Q: Peter, what would be some beautiful drives in the central Hill Country or Gulf Coast of Texas?
–David, Houston, Texas
A: There are almost too many beautiful drives to mention in Texas' Hill Country, an area that encompasses 22 wineries, numerous state parks, hundreds of historic farming villages, dozens of charming cafés, several rock caves, and an infinite number of wooded canyons and jaw-dropping limestone formations. Bounded roughly by San Antonio and Austin, the Hill Country lends itself to drives of several hours' duration or to multi-day treks.
If you only have a day or so, try driving from Medina to Vanderpool on Ranch Road 337. This scenic trek takes you through some of the most rugged terrain and offers many majestic views of the Hill Country as it crisscrosses several major river valleys. Continue on to the town of Leakey, and you'll have completed the whole stretch of road the locals call "the Switzerland of Texas." It's especially beautiful in autumn, when the foliage is at its most vibrant.
If you want to venture into more remote territory, head a little farther north. Between the towns of Llano and Mason, you'll also find amazing panoramic views, plus dramatic granite outcroppings that add a splash of pink to the landscape.
If you have several days, make a giant loop from San Antonio up to Fredericksburg via Bandera, then over to Austin via Johnson City, and back down to San Antonio through Gruene and New Braunfels. Bandera is known as the "Cowboy Capital of the World" and is surrounded by dozens of authentic dude ranches. The German town of Fredericksburg is a hub for shopping, but it is also near hiking in the Enchanted Rock Natural Area.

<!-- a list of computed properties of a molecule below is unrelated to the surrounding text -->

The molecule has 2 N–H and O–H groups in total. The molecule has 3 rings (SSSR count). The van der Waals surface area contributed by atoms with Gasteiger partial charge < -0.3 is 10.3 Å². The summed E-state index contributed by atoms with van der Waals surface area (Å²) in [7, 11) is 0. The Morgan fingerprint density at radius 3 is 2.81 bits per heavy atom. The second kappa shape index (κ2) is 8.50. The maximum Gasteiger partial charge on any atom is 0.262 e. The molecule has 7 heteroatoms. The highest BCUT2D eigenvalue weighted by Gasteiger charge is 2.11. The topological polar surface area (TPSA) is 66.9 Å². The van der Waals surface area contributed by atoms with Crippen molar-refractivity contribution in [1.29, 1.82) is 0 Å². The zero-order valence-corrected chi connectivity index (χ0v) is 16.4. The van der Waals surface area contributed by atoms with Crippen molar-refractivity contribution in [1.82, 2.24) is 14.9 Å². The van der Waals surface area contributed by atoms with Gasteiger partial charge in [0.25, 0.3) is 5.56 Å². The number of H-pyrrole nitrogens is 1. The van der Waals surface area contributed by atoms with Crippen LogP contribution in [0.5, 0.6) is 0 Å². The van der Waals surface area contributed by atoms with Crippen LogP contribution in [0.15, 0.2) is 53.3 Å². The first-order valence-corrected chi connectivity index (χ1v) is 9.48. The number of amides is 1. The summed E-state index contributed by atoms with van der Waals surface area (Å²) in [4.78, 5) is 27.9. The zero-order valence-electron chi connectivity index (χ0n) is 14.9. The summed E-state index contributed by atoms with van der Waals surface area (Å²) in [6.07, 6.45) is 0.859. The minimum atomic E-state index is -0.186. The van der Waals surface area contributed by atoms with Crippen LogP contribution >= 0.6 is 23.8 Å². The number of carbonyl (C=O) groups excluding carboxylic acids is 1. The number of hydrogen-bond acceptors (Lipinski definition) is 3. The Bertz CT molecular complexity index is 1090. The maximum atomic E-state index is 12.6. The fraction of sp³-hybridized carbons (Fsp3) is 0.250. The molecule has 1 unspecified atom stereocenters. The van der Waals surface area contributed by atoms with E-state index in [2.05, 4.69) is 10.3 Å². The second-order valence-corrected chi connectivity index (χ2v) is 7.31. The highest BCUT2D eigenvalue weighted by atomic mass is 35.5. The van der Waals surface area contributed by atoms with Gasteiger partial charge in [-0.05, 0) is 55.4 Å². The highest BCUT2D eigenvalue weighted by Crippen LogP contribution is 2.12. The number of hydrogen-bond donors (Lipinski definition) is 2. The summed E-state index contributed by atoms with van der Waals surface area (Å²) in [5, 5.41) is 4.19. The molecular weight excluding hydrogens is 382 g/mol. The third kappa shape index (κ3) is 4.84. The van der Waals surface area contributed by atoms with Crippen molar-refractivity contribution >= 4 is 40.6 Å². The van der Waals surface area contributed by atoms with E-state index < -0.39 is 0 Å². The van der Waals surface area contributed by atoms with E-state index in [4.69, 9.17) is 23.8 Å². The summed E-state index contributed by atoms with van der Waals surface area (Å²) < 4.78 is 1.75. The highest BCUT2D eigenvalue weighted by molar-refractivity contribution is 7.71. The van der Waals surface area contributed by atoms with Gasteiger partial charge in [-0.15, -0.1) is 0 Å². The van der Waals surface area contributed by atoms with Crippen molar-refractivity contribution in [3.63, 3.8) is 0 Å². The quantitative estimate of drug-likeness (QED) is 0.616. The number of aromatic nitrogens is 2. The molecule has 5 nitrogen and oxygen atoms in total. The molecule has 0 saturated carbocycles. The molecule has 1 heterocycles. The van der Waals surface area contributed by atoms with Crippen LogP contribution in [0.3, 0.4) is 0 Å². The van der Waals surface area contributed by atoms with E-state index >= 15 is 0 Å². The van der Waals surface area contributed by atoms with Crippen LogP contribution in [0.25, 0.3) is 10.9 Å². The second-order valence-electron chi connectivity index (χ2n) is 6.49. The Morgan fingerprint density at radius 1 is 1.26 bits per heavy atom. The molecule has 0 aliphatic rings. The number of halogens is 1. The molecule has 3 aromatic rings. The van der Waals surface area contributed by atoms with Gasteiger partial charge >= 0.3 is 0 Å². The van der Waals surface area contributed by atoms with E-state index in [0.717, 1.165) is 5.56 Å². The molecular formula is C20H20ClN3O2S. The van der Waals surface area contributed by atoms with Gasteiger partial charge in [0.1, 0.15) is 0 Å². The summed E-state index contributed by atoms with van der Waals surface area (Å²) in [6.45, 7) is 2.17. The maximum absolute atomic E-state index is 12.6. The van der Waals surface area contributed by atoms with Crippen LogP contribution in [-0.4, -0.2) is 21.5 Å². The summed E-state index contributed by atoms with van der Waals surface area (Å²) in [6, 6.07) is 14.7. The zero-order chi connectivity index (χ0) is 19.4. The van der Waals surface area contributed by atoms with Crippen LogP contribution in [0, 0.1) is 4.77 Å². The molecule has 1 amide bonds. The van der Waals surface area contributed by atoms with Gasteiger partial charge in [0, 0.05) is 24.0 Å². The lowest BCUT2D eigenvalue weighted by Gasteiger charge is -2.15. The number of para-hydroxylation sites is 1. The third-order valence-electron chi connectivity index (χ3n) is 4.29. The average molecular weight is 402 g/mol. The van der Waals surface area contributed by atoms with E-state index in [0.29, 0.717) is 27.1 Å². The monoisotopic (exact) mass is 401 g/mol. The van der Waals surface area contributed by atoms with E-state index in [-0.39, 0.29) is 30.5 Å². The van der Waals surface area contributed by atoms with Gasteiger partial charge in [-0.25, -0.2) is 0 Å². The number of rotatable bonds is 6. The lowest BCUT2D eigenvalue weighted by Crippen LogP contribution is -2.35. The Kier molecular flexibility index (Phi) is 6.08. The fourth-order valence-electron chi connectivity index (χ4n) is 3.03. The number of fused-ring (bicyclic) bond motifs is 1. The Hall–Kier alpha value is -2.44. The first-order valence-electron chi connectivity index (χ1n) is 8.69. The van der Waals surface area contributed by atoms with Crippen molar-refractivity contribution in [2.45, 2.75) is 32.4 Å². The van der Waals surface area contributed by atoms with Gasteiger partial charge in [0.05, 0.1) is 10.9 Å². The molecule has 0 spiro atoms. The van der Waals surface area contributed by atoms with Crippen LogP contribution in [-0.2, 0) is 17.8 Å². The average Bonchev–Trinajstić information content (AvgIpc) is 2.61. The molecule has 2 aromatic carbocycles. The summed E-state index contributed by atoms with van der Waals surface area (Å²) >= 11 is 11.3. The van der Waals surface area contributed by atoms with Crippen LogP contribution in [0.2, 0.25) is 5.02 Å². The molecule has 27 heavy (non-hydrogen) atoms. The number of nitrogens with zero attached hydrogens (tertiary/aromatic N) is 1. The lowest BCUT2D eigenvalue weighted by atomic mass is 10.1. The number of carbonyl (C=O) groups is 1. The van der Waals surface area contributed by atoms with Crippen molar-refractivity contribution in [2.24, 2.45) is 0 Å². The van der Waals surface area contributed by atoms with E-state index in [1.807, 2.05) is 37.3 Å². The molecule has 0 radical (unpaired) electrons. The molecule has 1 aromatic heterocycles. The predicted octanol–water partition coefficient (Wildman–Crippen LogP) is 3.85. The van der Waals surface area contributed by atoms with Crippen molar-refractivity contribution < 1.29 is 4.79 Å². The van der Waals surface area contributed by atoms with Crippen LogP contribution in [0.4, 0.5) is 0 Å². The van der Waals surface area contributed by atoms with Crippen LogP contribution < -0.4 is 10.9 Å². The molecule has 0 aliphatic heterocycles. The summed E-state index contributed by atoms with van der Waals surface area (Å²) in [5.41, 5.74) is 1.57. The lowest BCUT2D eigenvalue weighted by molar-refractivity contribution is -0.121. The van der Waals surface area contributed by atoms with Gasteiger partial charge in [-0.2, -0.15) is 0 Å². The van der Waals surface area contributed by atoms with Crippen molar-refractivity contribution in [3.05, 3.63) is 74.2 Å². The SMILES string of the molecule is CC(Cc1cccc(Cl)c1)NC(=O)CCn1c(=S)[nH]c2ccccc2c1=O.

Johnson City is not only the birthplace of former President Lyndon Johnson, but it's also where you'll find the lesser-known but visit-worthy Pedernales Falls State Park, known for its picturesque river and water-sport activities. Gruene is home to Texas's oldest dance hall, and New Braunfels is the antique capital of Texas. Between New Braunfels and San Antonio are the natural bridge caverns, where you can take a guided tour of a half-mile's worth of wild underground rock formations that nature is still creating.
There are some good online planners that can help you choose and customize your own route:Trails.com and TexasEscapes.com are both good ones. If you prefer a guidebook, Fodor’s makes one specifically about San Antonio, Austin, and Hill Country.